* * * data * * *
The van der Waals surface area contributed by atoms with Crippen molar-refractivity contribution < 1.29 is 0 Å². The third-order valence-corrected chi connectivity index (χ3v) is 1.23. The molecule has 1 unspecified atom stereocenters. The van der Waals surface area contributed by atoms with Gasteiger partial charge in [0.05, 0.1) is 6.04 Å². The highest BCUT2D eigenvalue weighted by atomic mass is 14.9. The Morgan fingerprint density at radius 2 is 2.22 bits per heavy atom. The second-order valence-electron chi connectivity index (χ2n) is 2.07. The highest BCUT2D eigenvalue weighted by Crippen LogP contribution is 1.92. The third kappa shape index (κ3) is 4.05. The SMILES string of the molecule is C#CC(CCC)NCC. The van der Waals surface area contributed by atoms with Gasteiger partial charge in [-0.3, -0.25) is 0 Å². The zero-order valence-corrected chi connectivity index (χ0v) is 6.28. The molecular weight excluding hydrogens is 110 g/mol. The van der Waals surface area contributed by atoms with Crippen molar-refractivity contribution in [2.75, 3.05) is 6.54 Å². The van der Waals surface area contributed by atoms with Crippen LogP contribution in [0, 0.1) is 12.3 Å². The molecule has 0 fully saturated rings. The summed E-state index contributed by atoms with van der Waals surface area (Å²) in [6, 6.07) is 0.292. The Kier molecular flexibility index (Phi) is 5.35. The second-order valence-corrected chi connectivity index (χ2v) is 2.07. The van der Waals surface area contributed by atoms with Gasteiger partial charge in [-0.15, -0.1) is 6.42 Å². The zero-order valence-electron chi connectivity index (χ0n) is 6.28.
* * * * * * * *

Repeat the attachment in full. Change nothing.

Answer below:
The van der Waals surface area contributed by atoms with Crippen molar-refractivity contribution < 1.29 is 0 Å². The third-order valence-corrected chi connectivity index (χ3v) is 1.23. The molecule has 1 unspecified atom stereocenters. The van der Waals surface area contributed by atoms with Gasteiger partial charge in [0.05, 0.1) is 6.04 Å². The highest BCUT2D eigenvalue weighted by atomic mass is 14.9. The Morgan fingerprint density at radius 2 is 2.22 bits per heavy atom. The second-order valence-electron chi connectivity index (χ2n) is 2.07. The highest BCUT2D eigenvalue weighted by Crippen LogP contribution is 1.92. The third kappa shape index (κ3) is 4.05. The SMILES string of the molecule is C#CC(CCC)NCC. The van der Waals surface area contributed by atoms with Gasteiger partial charge in [-0.3, -0.25) is 0 Å². The zero-order valence-corrected chi connectivity index (χ0v) is 6.28. The molecular weight excluding hydrogens is 110 g/mol. The van der Waals surface area contributed by atoms with Crippen molar-refractivity contribution in [2.75, 3.05) is 6.54 Å². The van der Waals surface area contributed by atoms with Crippen LogP contribution in [0, 0.1) is 12.3 Å². The molecule has 0 fully saturated rings. The summed E-state index contributed by atoms with van der Waals surface area (Å²) in [6, 6.07) is 0.292. The Kier molecular flexibility index (Phi) is 5.35. The second-order valence-corrected chi connectivity index (χ2v) is 2.07. The van der Waals surface area contributed by atoms with Gasteiger partial charge in [-0.15, -0.1) is 6.42 Å². The zero-order valence-electron chi connectivity index (χ0n) is 6.28.